Another important strategy for promoting retention of concepts is concrete experience. Students in school are awash in a sea of words. Most of the words they hear are delivered to them with the same intensity and in basically the same environment as the other words that they hear. After a while, it all becomes somewhat of a muddled soup. When we examined the impact of reading versus doing in science classes, we found that the students in lab-type experiences recalled far more of the different kinds of things that they had studied than when they had simply read about them and discussed them in class (Scruggs, Mastropieri, Bakken, & Brigham, 1993). Unfortunately, while the concrete experiences helped the students remember what they had done, they did not help the students remember the names of the different science concepts they had demonstrated. A combination of mnemonic encoding combined with concrete experience seems to be the best way to proceed when students are expected to recall the names of the things that they studied as well as specific characteristics that could be demonstrated through activity-based approaches to instruction.

Last (but not least), remember that plain, old-fashioned practice is essential. I don’t mean drill-and-kill kinds of practice (though there is a place for some of that, too). I mean that rehearsal is important. Athletes, actors, speakers, and musicians practice their skills over and over again. If there’s a simple fact answer, asking the student to give that answer to several questions that vary just a little different from each other is likely to be helpful. It’s especially important to distribute this practice over time and situations.

It is also important to give the student feedback as to how well that he or she is doing in his/her memory work. A number of my students at the University of Virginia (who are parents of children with LD themselves) report that the simple and direct feedback that can be obtained through the kind of charts used in Curriculum-Based Measurement (CBM) is a major benefit to their children as they work to acquire recall mastery of things like arithmetic facts, the names of states and their capitals, and facts from history and science courses. Some researchers report that CBM measures of content-related vocabulary are among the best predictors of success in secondary content classes. The 1998 paper by Jones, Southern and Brigham may be helpful for people who are beginning to use CBM.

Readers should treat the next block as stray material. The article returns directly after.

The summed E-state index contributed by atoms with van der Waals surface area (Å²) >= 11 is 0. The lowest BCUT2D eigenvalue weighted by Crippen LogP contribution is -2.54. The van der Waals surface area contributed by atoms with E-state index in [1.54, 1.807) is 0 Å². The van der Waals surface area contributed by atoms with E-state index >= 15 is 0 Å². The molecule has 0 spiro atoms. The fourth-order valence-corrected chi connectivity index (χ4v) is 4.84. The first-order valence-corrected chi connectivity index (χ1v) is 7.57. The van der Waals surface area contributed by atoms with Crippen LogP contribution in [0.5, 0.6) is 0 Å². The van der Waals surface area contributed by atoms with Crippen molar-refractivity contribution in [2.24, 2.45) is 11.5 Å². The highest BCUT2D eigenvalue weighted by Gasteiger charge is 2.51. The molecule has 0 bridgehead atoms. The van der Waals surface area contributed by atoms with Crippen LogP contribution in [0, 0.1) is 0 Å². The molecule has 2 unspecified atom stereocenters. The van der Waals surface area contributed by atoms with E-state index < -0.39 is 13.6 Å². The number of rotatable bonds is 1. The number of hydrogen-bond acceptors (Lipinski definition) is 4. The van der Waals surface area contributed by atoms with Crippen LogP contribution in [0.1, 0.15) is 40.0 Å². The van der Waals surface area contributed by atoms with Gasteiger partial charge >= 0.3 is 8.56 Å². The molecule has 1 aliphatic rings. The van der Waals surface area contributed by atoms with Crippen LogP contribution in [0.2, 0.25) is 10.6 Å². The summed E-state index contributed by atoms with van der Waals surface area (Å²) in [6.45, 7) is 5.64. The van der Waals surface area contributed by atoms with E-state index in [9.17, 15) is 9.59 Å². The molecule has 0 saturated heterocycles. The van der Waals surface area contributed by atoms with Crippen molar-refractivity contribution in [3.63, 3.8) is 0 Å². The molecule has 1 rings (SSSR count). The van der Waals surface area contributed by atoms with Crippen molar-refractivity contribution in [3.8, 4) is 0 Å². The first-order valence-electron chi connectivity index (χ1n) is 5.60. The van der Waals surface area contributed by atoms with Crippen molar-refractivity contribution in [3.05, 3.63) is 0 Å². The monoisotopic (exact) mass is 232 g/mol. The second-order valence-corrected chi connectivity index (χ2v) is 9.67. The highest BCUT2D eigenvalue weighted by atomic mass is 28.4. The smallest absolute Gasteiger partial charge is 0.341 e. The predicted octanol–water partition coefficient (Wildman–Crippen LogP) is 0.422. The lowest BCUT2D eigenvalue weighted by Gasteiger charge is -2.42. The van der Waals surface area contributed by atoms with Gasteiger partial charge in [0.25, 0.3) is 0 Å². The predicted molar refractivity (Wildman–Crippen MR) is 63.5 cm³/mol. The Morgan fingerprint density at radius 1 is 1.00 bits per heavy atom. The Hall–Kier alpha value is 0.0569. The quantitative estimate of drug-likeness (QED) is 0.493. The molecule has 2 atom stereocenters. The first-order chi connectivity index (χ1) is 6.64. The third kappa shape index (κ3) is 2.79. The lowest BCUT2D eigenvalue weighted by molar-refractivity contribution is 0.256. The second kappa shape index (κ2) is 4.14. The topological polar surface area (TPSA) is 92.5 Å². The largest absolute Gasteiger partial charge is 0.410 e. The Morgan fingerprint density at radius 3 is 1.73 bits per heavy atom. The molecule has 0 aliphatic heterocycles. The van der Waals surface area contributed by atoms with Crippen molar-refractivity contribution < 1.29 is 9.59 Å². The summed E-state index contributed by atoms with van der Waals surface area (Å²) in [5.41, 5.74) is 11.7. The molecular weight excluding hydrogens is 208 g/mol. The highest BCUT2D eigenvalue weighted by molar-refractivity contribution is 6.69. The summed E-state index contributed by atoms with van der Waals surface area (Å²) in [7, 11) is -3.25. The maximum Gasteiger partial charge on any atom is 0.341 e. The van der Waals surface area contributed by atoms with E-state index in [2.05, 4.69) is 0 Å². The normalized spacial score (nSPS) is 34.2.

Brigham, F. J. & Brigham, M. M. (2001). Mnemonic instruction. Current Practice Alerts Issue Number 5. Reston, VA: Division for Learning Disabilities & Division for Research of the Council for Exceptional Children.

Brigham, F. J., Scruggs, T. E., & Mastropieri, M. A. (1992). Teacher enthusiasm in learning disabilities classrooms: Effects on learning and behavior Learning Disabilities Research and Practice 7, 68-73.

Jones, E. D., Southern, W. S., & Brigham, F. J. (1998). Curriculum-based assessment: Testing what is taught and teaching what is tested. Intervention in School and Clinic, 33, 239-249.

Mastropieri, M. A. & Scruggs, T. E. (1991). ). Teaching students ways to remember: Strategies for learning mnemonically. Cambridge, MA: Brookline Books.

Scruggs, T. E. & Mastropieri, M. A. (2002, March 9). Teaching
tutorial: Mnemonic instruction. TeachingLD. Retrieved from
(Available to members of the Division for Learning Disabilities of
the Council for Exceptional Children.)

Scruggs, T.E., Mastropieri, M.A., Bakken, J.P., & Brigham, F.J. (1993). Reading vs. doing: The relative effects of inquiry-oriented approaches to science education in special education classrooms. Journal of Special Education, 27 (1), 1-15.

Willoughby, T. & Wood, E. (1995). Mnemonic strategies. In E. Wood, V.E. Woloshyn, & T. Willoughby (Eds.) Cognitive strategy instruction for middle and high schools (pp. 5-17.
Cambridge, MA: Brookline Books.